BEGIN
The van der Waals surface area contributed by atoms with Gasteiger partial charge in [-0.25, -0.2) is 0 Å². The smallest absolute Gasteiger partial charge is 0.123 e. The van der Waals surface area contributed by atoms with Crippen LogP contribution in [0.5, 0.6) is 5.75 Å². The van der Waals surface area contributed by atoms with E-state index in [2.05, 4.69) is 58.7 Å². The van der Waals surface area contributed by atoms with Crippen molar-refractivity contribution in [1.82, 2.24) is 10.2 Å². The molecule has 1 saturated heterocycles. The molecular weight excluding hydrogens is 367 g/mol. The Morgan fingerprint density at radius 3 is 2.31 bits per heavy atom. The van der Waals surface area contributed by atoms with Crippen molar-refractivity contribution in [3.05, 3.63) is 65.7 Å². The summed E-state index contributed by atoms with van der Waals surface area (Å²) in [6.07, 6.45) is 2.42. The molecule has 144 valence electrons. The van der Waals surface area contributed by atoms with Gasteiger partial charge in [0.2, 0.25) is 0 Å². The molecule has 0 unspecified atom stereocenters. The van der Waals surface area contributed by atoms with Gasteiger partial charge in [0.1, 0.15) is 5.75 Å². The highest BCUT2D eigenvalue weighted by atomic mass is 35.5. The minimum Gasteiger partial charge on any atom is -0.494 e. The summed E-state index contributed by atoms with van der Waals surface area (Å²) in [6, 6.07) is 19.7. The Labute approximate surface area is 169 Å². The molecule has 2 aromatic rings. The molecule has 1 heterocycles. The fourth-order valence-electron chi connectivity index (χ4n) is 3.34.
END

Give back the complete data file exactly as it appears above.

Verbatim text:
The van der Waals surface area contributed by atoms with Gasteiger partial charge in [-0.25, -0.2) is 0 Å². The smallest absolute Gasteiger partial charge is 0.123 e. The van der Waals surface area contributed by atoms with Crippen LogP contribution in [0.5, 0.6) is 5.75 Å². The van der Waals surface area contributed by atoms with E-state index in [2.05, 4.69) is 58.7 Å². The van der Waals surface area contributed by atoms with Crippen molar-refractivity contribution in [1.82, 2.24) is 10.2 Å². The molecule has 1 saturated heterocycles. The molecular weight excluding hydrogens is 367 g/mol. The Morgan fingerprint density at radius 3 is 2.31 bits per heavy atom. The van der Waals surface area contributed by atoms with Crippen molar-refractivity contribution in [3.05, 3.63) is 65.7 Å². The summed E-state index contributed by atoms with van der Waals surface area (Å²) in [6.07, 6.45) is 2.42. The molecule has 144 valence electrons. The van der Waals surface area contributed by atoms with Gasteiger partial charge in [0.2, 0.25) is 0 Å². The molecule has 0 unspecified atom stereocenters. The van der Waals surface area contributed by atoms with Gasteiger partial charge in [0.1, 0.15) is 5.75 Å². The highest BCUT2D eigenvalue weighted by atomic mass is 35.5. The minimum Gasteiger partial charge on any atom is -0.494 e. The summed E-state index contributed by atoms with van der Waals surface area (Å²) in [6, 6.07) is 19.7. The Labute approximate surface area is 169 Å². The molecule has 2 aromatic rings. The molecule has 1 heterocycles. The fourth-order valence-electron chi connectivity index (χ4n) is 3.34.